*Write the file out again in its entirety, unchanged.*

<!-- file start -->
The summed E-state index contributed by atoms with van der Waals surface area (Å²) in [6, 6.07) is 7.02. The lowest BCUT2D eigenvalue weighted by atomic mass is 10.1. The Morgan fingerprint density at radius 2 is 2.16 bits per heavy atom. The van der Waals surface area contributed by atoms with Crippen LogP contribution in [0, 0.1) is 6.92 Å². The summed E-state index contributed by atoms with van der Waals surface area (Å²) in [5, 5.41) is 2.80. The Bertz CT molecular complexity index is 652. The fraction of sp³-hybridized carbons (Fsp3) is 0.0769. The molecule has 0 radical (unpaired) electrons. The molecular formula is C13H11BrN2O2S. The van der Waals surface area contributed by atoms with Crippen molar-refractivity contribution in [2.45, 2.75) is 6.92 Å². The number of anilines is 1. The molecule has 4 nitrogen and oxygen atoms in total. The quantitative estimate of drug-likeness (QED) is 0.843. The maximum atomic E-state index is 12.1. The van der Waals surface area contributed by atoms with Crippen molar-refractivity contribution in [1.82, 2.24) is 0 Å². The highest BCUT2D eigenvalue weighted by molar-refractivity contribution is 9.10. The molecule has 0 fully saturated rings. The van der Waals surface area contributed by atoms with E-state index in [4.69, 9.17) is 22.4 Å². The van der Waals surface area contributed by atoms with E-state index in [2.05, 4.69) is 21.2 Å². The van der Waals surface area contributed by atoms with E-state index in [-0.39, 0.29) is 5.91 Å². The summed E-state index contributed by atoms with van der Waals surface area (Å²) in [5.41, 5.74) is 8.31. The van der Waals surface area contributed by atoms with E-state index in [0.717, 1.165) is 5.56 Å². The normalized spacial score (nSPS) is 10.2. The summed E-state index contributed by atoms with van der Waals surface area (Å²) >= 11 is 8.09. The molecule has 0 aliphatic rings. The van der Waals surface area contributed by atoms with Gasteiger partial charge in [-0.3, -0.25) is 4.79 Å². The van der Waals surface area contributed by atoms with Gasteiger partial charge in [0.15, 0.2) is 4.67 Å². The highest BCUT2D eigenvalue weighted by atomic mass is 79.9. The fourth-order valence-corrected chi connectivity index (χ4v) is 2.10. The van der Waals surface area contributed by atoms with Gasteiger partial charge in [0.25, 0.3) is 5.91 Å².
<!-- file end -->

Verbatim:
The summed E-state index contributed by atoms with van der Waals surface area (Å²) in [6, 6.07) is 7.02. The lowest BCUT2D eigenvalue weighted by atomic mass is 10.1. The Morgan fingerprint density at radius 2 is 2.16 bits per heavy atom. The van der Waals surface area contributed by atoms with Crippen LogP contribution in [0, 0.1) is 6.92 Å². The summed E-state index contributed by atoms with van der Waals surface area (Å²) in [5, 5.41) is 2.80. The Bertz CT molecular complexity index is 652. The fraction of sp³-hybridized carbons (Fsp3) is 0.0769. The molecule has 0 radical (unpaired) electrons. The molecular formula is C13H11BrN2O2S. The van der Waals surface area contributed by atoms with Crippen molar-refractivity contribution in [2.45, 2.75) is 6.92 Å². The number of anilines is 1. The molecule has 4 nitrogen and oxygen atoms in total. The quantitative estimate of drug-likeness (QED) is 0.843. The maximum atomic E-state index is 12.1. The van der Waals surface area contributed by atoms with Crippen molar-refractivity contribution in [1.82, 2.24) is 0 Å². The highest BCUT2D eigenvalue weighted by molar-refractivity contribution is 9.10. The molecule has 0 fully saturated rings. The van der Waals surface area contributed by atoms with E-state index in [4.69, 9.17) is 22.4 Å². The van der Waals surface area contributed by atoms with E-state index in [2.05, 4.69) is 21.2 Å². The van der Waals surface area contributed by atoms with E-state index in [-0.39, 0.29) is 5.91 Å². The summed E-state index contributed by atoms with van der Waals surface area (Å²) in [5.41, 5.74) is 8.31. The van der Waals surface area contributed by atoms with E-state index in [0.717, 1.165) is 5.56 Å². The normalized spacial score (nSPS) is 10.2. The summed E-state index contributed by atoms with van der Waals surface area (Å²) >= 11 is 8.09. The molecule has 0 aliphatic rings. The van der Waals surface area contributed by atoms with Gasteiger partial charge in [-0.3, -0.25) is 4.79 Å². The van der Waals surface area contributed by atoms with Gasteiger partial charge in [0.15, 0.2) is 4.67 Å². The highest BCUT2D eigenvalue weighted by atomic mass is 79.9. The fourth-order valence-corrected chi connectivity index (χ4v) is 2.10. The van der Waals surface area contributed by atoms with Gasteiger partial charge in [0.25, 0.3) is 5.91 Å².